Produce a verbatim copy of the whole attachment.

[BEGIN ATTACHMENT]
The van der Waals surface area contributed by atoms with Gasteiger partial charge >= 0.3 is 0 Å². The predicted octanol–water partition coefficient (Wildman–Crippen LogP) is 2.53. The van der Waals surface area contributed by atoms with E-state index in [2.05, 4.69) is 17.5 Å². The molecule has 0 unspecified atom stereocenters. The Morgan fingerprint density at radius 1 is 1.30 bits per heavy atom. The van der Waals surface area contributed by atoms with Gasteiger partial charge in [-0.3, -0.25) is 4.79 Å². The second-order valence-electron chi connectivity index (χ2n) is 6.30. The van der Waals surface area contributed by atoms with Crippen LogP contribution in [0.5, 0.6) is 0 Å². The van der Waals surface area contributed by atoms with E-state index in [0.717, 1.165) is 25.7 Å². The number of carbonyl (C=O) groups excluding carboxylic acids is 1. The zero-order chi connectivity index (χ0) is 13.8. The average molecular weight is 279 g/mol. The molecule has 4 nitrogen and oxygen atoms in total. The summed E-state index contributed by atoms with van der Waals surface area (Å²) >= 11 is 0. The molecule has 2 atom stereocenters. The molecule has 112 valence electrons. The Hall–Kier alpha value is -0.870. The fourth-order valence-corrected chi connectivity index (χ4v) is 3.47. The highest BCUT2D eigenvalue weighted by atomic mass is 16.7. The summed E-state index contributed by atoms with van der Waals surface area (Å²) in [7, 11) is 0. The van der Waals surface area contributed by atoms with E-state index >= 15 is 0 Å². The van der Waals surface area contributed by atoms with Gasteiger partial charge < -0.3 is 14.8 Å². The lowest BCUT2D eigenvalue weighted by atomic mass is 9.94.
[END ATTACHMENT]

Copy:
The van der Waals surface area contributed by atoms with Gasteiger partial charge >= 0.3 is 0 Å². The predicted octanol–water partition coefficient (Wildman–Crippen LogP) is 2.53. The van der Waals surface area contributed by atoms with E-state index in [2.05, 4.69) is 17.5 Å². The molecule has 0 unspecified atom stereocenters. The Morgan fingerprint density at radius 1 is 1.30 bits per heavy atom. The van der Waals surface area contributed by atoms with Gasteiger partial charge in [-0.3, -0.25) is 4.79 Å². The second-order valence-electron chi connectivity index (χ2n) is 6.30. The van der Waals surface area contributed by atoms with Crippen LogP contribution in [0.5, 0.6) is 0 Å². The van der Waals surface area contributed by atoms with E-state index in [0.717, 1.165) is 25.7 Å². The number of carbonyl (C=O) groups excluding carboxylic acids is 1. The zero-order chi connectivity index (χ0) is 13.8. The average molecular weight is 279 g/mol. The molecule has 4 nitrogen and oxygen atoms in total. The summed E-state index contributed by atoms with van der Waals surface area (Å²) >= 11 is 0. The molecule has 2 atom stereocenters. The molecule has 112 valence electrons. The Hall–Kier alpha value is -0.870. The fourth-order valence-corrected chi connectivity index (χ4v) is 3.47. The highest BCUT2D eigenvalue weighted by atomic mass is 16.7. The summed E-state index contributed by atoms with van der Waals surface area (Å²) in [7, 11) is 0. The van der Waals surface area contributed by atoms with E-state index >= 15 is 0 Å². The van der Waals surface area contributed by atoms with Gasteiger partial charge < -0.3 is 14.8 Å². The lowest BCUT2D eigenvalue weighted by atomic mass is 9.94.